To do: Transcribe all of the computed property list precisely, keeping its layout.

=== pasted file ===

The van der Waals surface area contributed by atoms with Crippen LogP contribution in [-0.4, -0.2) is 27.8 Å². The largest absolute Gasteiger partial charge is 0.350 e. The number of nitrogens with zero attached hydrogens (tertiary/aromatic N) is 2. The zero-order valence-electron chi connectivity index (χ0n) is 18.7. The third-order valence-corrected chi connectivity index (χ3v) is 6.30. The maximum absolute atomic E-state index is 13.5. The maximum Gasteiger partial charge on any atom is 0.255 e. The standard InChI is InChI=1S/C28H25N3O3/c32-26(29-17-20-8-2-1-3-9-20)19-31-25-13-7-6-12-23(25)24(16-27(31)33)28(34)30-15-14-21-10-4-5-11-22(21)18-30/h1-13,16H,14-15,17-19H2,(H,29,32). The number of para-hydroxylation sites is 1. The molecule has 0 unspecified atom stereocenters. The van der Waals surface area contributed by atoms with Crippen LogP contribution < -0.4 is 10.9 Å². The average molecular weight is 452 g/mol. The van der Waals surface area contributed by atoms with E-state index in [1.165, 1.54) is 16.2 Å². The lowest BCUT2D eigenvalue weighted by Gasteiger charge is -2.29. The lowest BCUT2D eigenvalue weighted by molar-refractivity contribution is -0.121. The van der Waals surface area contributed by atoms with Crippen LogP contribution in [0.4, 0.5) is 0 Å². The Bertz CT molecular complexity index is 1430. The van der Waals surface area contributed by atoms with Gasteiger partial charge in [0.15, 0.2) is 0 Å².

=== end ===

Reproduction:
The van der Waals surface area contributed by atoms with Crippen LogP contribution in [-0.4, -0.2) is 27.8 Å². The largest absolute Gasteiger partial charge is 0.350 e. The number of nitrogens with zero attached hydrogens (tertiary/aromatic N) is 2. The zero-order valence-electron chi connectivity index (χ0n) is 18.7. The third-order valence-corrected chi connectivity index (χ3v) is 6.30. The maximum absolute atomic E-state index is 13.5. The maximum Gasteiger partial charge on any atom is 0.255 e. The standard InChI is InChI=1S/C28H25N3O3/c32-26(29-17-20-8-2-1-3-9-20)19-31-25-13-7-6-12-23(25)24(16-27(31)33)28(34)30-15-14-21-10-4-5-11-22(21)18-30/h1-13,16H,14-15,17-19H2,(H,29,32). The number of para-hydroxylation sites is 1. The molecule has 0 unspecified atom stereocenters. The van der Waals surface area contributed by atoms with Crippen LogP contribution < -0.4 is 10.9 Å². The average molecular weight is 452 g/mol. The van der Waals surface area contributed by atoms with E-state index in [1.165, 1.54) is 16.2 Å². The lowest BCUT2D eigenvalue weighted by Gasteiger charge is -2.29. The lowest BCUT2D eigenvalue weighted by molar-refractivity contribution is -0.121. The van der Waals surface area contributed by atoms with Crippen LogP contribution in [0.4, 0.5) is 0 Å². The Bertz CT molecular complexity index is 1430. The van der Waals surface area contributed by atoms with Gasteiger partial charge in [0.15, 0.2) is 0 Å².